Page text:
Clary’s mouth dropped open. “So was it here?”
“No. It belonged to your mother. All Ragnor did was advise her where to hide it from Valentine.”
“It’s at the Wayland family manor. The Waylands had their home very close to where Jocelyn and Valentine lived; they were their nearest neighbors. Ragnor suggested that your mother hide the book in their home, where Valentine would never look for it. In the library, as a matter of fact.”
“But Valentine lived in the Wayland manor for years after that,” Clary protested. “Wouldn’t he have found it?”
“It was hidden inside another book. One Valentine was unlikely to ever open.” Magnus smiled crookedly. “Simple Recipes for Housewives. No one can say your mother didn’t have a sense of humor.”
“So have you gone to the Wayland manor? Have you looked for the book?”
Magnus shook his head. “Clary, there are misdirection wards on the manor. They don’t just keep out the Clave; they keep out everyone. Especially Downworlders. Maybe if I had time to work on them, I could crack them, but—”
“Then no one can get into the manor?” Despair clawed at her chest. “It’s impossible?”
“I didn’t say no one,” Magnus said. “I can think of at least one person who could almost certainly get into the manor.”
“You mean Valentine?”
“I mean,” said Magnus, “Valentine’s son.”
Clary shook her head. “Jace won’t help me, Magnus. He doesn’t want me here. In fact, I doubt he’s speaking to me at all.”
Magnus looked at her meditatively. “I think,” he said, “there isn’t much that Jace wouldn’t do for you, if you asked him.”
Clary opened her mouth and then shut it again. She thought of the way Magnus had always seemed to know how Alec felt about Jace; how Simon felt about her. Her feelings for Jace must be written on her face even now, and Magnus was an expert reader. She glanced away. “Say I can convince Jace to come to the manor with me and get the book,” she said. “Then what? I don’t know how to cast a spell, or make an antidote—”
Magnus snorted. “Did you think I was giving you all this advice for free? Once you get hold of the Book of the White, I want you to bring it straight to me.”
“The book? You want it?”
“It’s one of the most powerful spell books in the world. Of course I want it. Besides, it belongs, by right, to Lilith’s children, not Raziel’s. It’s a warlock book and should be in warlock hands.”
“But I need it—to cure my mother—”
“You need one page out of it, which you can keep. The rest is mine. And in return, when you bring me the book, I’ll make up the antidote for you and administer it to Jocelyn. You can’t say it’s not a fair deal.” He held out a hand. “Shake on it?”
After a moment’s hesitation Clary shook. “I’d better not regret this.”
“I certainly hope not,” Magnus said, turning cheerfully back toward the front door. On the walls the fire letters were already fading. “Regret is such a pointless emotion, don’t you agree?”
The sun outside seemed especially bright after the darkness of the cottage. Clary stood blinking as the view swam into focus: the mountains in the distance, Wayfarer contentedly munching grass, and Sebastian immobile as a lawn statue, one hand still outstretched. She turned to Magnus. “Could you unfreeze him now, please?”
Magnus looked amused. “I was surprised when I got Sebastian’s message this morning,” he said. “Saying he was doing a favor for you, no less. How did you wind up meeting him?”
“He’s a cousin of some friends of the Lightwoods or something. He’s nice, I promise.”
“Nice, bah. He’s gorgeous.” Magnus gazed dreamily in his direction. “You should leave him here. I could hang hats on him and things.”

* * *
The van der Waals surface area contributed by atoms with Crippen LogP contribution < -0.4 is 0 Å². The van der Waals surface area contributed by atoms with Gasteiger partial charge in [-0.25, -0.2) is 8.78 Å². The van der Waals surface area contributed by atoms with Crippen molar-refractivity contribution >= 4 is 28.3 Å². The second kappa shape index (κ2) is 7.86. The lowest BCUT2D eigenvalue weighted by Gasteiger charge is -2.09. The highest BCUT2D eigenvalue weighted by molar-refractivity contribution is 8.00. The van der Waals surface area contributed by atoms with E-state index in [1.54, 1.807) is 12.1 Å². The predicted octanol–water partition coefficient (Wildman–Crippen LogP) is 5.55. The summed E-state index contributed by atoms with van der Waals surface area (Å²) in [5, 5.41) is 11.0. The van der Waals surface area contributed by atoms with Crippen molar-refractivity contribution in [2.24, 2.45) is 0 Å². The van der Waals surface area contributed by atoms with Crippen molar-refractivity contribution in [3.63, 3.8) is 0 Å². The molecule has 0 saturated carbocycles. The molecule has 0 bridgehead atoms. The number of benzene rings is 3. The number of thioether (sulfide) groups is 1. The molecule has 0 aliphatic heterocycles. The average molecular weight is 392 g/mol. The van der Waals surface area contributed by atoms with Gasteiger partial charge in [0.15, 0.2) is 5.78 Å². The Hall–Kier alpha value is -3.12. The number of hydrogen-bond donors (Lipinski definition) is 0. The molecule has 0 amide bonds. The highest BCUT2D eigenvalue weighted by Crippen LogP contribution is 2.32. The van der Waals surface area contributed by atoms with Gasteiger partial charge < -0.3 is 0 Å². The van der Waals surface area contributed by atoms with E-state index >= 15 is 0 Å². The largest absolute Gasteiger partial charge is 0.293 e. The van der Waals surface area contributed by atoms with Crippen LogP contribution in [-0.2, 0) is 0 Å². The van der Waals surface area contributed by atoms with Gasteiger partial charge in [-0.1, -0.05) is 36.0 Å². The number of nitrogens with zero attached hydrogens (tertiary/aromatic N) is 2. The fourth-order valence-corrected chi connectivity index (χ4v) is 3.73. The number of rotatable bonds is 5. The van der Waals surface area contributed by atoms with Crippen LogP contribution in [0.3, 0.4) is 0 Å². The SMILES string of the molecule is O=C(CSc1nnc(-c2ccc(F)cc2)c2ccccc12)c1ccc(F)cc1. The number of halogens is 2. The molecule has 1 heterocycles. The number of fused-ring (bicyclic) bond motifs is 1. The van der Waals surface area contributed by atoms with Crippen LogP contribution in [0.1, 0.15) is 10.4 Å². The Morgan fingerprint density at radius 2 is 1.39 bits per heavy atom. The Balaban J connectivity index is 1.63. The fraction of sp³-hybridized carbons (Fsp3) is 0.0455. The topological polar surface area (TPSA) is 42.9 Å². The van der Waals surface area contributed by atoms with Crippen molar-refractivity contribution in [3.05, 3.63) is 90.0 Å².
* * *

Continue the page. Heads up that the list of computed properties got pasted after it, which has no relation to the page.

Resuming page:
“No. You can’t have him.”
“Why not? Do you like him?” Magnus’s eyes gleamed. “He seems to like you. I saw him going for your hand out there like a squirrel diving for a peanut.”
“Why don’t we talk about your love life?” Clary countered. “What about you and Alec?”
“Alec refuses to acknowledge that we have a relationship, and so I refuse to acknowledge him. He sent me a fire-message asking for a favor the other day. It was addressed to ‘Warlock Bane,’ as if I were a perfect stranger. He’s still hung up on Jace, I think, though that relationship will never go anywhere. A problem I imagine you know nothing about …”
“Oh, shut up.” Clary eyed Magnus with distaste. “Look, if you don’t unfreeze Sebastian, then I can never leave here, and you’ll never get the Book of the White.”
“Oh, all right, all right. But if I might make a request? Don’t tell him any of what I just told you, friend of the Lightwoods or not.” Magnus snapped his fingers petulantly.
Sebastian’s face came alive, like a video flashing back to action after it had been paused. “—help us,” he said. “This isn’t just some minor problem. This is life and death.”
“You Nephilim think all your problems are life and death,” said Magnus. “Now go away. You’ve begun to bore me.”
“Go,” Magnus said, a dangerous tone to his voice. Blue sparks glittered at the tips of his long fingers, and there was suddenly a sharp smell in the air, like burning. Magnus’s cat eyes glowed. Even though she knew it was an act, Clary couldn’t help but back away.
“I think we should go, Sebastian,” she said.
Sebastian’s eyes were narrow. “But, Clary—”
“We’re going,” she insisted, and, grabbing him by the arm, half-dragged him toward Wayfarer. Reluctantly, he followed her, muttering under his breath. With a sigh of relief, Clary glanced back over her shoulder. Magnus was standing at the door to the cottage, his arms folded across his chest. Catching her eye, he grinned and dropped one eyelid in a single, glittering wink.
“I’m sorry, Clary.” Sebastian had a hand on Clary’s shoulder and another on her waist as he helped her up onto Wayfarer’s broad back. She fought down the little voice inside her head that warned her not to get back onto the horse—or any horse—and let him hoist her up. She swung a leg over and settled herself in the saddle, telling herself she was balancing on a large, moving sofa and not on a living creature that might turn around and bite her at any moment.
“Sorry about what?” she asked as he swung up behind her. It was almost annoying how easily he did it—as if he were dancing—but comforting to watch. He clearly knew what he was doing, she thought as he reached around her to take the reins. She supposed it was good that one of them did.
“About Ragnor Fell. I wasn’t expecting him to be that unwilling to help. Although, warlocks are capricious. You’ve met one before, haven’t you?”
“I met Magnus Bane.” She twisted around momentarily to look past Sebastian at the cottage receding into the distance behind them. The smoke was puffing out of the chimney in the shape of little dancing figures. Dancing Magnuses? She couldn’t tell from here. “He’s the High Warlock of Brooklyn.”